Lifestyle

Men Who Consume Energy Drinks More Likely to Hold ‘Stereotypically Masculine Beliefs’

by Tod Perry

November 30, 2015
Photo via (cc) Flickr user Transphusion

Recently, researchers at the University of Akron and Texas Tech University came together to investigate a theory that women everywhere already knew the answer to: “Are guys who chug energy drinks more likely to be a complete tool?” The research came back with a resounding yes. The study group included 467 men recruited from Craigslist and psychology classes who took a series of surveys about masculinity. The study revealed that men who consume energy drinks were more likely to agree with the following statements: “A man should always be the boss”; “Homosexuals should never marry”; and “A man should always be ready for sex.”

Is it the copious amount of caffeine mixed with the broseph wonder drug guarana that is crippling male minds, or is there something else at play? According to the study, don’t blame the drink, blame the bro. Researchers found that men who subscribed to “stereotypically masculine beliefs” were also more likely to believe that energy drinks affirm their masculinity. Many of the respondents who regularly gurgled energy drinks agreed with the statements “If I consume energy drinks, I will be more willing to take risks” and “If I consume energy drinks, I will perform better.”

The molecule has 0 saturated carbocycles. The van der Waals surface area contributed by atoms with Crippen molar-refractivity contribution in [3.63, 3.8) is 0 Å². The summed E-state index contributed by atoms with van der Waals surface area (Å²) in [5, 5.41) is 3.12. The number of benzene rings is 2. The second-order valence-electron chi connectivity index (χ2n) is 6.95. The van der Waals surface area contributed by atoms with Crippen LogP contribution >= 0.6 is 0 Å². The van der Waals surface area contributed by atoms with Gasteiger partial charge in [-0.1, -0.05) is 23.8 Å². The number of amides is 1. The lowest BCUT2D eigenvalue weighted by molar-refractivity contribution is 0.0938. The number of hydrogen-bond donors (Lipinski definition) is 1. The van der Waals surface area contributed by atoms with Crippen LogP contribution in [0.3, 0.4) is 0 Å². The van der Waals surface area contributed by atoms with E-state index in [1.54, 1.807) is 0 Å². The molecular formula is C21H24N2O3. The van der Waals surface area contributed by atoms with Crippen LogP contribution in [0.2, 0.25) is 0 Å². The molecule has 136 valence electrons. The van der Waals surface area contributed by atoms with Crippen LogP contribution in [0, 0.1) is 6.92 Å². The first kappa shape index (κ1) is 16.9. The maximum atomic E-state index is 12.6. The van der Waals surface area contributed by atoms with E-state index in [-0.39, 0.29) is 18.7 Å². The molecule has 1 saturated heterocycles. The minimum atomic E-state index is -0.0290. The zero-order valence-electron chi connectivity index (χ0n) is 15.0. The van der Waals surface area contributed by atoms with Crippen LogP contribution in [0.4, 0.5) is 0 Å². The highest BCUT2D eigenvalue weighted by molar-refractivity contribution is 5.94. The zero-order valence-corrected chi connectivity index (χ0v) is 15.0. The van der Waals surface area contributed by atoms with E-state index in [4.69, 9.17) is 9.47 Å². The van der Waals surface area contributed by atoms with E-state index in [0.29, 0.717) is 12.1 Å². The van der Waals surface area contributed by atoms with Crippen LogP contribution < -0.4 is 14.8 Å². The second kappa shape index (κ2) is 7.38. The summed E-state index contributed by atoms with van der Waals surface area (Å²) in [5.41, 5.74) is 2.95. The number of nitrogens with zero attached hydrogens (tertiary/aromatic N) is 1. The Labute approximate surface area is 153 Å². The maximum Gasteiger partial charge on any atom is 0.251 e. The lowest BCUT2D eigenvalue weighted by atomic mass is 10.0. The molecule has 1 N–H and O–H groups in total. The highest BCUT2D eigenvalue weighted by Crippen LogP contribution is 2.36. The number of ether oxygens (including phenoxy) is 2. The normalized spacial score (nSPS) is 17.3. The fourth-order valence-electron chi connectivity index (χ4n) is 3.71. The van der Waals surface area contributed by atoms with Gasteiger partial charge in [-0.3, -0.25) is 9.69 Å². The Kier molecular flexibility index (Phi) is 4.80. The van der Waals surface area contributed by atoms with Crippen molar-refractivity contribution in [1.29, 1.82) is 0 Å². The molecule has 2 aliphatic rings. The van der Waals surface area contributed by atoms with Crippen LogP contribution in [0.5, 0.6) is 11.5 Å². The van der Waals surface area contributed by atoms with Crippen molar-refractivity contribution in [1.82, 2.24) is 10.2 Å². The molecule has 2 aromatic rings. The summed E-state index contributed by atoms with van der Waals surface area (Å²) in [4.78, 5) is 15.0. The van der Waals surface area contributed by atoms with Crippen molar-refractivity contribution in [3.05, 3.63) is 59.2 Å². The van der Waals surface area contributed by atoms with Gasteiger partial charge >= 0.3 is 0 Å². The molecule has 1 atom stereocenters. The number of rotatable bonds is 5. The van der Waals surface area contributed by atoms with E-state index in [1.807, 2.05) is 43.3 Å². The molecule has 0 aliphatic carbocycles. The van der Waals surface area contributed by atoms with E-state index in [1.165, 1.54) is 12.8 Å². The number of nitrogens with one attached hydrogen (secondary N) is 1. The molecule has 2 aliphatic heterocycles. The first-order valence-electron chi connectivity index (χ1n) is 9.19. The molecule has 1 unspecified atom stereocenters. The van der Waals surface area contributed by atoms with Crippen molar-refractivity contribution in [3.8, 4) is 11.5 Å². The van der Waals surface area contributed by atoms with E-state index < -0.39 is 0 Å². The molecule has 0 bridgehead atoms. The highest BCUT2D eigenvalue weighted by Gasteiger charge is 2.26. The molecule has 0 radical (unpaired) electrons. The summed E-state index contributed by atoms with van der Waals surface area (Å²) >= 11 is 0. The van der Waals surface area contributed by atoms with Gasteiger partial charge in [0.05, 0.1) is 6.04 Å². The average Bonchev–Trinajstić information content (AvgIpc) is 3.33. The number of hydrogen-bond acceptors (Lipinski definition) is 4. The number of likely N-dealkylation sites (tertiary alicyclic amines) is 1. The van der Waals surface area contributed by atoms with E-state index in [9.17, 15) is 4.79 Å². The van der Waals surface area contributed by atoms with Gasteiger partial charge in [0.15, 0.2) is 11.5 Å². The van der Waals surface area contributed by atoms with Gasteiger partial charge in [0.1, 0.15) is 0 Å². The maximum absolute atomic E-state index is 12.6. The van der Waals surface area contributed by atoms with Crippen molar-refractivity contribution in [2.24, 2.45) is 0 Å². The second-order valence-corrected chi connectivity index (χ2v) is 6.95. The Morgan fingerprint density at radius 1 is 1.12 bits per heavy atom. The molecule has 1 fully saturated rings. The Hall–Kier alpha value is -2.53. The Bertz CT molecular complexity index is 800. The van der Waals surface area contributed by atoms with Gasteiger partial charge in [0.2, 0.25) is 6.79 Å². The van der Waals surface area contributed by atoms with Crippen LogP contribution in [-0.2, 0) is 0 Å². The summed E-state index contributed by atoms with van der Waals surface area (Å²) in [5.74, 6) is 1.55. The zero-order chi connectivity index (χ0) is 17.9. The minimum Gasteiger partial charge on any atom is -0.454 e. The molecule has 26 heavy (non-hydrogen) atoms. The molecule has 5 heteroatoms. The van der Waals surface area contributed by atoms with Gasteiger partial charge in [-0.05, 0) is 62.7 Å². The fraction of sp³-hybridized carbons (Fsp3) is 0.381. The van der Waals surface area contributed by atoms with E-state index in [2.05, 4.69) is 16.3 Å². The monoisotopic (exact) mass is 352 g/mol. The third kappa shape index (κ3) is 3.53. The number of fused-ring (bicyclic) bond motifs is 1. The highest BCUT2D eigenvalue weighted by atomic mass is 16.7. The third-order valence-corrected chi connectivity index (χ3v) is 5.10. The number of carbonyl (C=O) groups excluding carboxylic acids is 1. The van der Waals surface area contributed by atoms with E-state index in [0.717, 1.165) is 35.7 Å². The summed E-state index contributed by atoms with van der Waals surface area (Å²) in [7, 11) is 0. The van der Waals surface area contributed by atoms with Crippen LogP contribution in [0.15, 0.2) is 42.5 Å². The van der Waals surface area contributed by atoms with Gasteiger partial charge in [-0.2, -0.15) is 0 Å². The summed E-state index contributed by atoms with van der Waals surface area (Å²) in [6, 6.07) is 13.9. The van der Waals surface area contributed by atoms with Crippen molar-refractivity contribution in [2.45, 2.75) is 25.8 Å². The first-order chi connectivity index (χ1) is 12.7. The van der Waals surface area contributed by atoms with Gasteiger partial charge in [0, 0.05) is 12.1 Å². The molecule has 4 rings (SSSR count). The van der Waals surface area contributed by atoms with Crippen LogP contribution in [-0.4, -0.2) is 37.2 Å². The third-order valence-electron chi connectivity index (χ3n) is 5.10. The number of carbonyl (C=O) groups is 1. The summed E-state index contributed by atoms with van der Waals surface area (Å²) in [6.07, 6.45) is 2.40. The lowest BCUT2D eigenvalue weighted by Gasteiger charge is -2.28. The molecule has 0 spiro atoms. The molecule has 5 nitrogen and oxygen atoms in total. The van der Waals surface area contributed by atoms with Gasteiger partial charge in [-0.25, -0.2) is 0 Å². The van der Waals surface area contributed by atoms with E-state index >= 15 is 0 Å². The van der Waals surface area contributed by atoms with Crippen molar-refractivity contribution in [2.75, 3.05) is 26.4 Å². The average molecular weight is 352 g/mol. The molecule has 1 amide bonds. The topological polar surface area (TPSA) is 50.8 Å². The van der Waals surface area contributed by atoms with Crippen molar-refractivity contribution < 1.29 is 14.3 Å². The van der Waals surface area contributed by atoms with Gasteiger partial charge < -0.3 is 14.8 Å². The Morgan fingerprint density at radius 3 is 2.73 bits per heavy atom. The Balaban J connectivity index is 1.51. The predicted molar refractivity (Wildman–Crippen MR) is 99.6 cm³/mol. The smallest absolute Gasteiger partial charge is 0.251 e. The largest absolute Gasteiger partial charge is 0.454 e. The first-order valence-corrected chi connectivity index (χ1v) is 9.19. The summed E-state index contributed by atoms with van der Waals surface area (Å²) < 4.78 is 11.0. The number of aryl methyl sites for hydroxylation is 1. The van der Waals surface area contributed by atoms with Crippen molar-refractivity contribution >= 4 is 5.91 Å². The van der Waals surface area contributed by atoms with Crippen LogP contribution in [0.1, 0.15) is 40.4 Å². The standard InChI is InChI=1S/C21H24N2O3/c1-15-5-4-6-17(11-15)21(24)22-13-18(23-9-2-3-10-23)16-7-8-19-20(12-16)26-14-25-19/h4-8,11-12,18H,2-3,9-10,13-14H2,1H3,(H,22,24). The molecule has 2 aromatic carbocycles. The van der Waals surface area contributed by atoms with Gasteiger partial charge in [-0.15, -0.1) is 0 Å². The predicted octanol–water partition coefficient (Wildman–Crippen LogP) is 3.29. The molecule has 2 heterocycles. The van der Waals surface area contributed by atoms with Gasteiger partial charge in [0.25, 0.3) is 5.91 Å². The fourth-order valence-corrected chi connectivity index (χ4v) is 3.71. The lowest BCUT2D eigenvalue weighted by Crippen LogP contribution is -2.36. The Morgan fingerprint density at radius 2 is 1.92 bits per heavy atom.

Energy drinks are more than just a red flag for those in the dating pool; this masculinity affirmer in a 22-ounce aluminum can is downright dangerous. In fact, according to a study by the Substance Abuse and Mental Health Services Administration, 20,783 people visited emergency rooms in 2011 for difficulties involving energy drinks. According to the masculinity and energy drinks study’s lead researcher, Ronald Levant, those who consume energy drinks should “be aware that there maybe be very large amounts of caffeine in them, and they can have some very negative consequences for you.” He added, “There are other ways of demonstrating masculinity.”

(H/T The Atlantic)

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Men Who Consume Energy Drinks More Likely to Hold ‘Stereotypically Masculine Beliefs’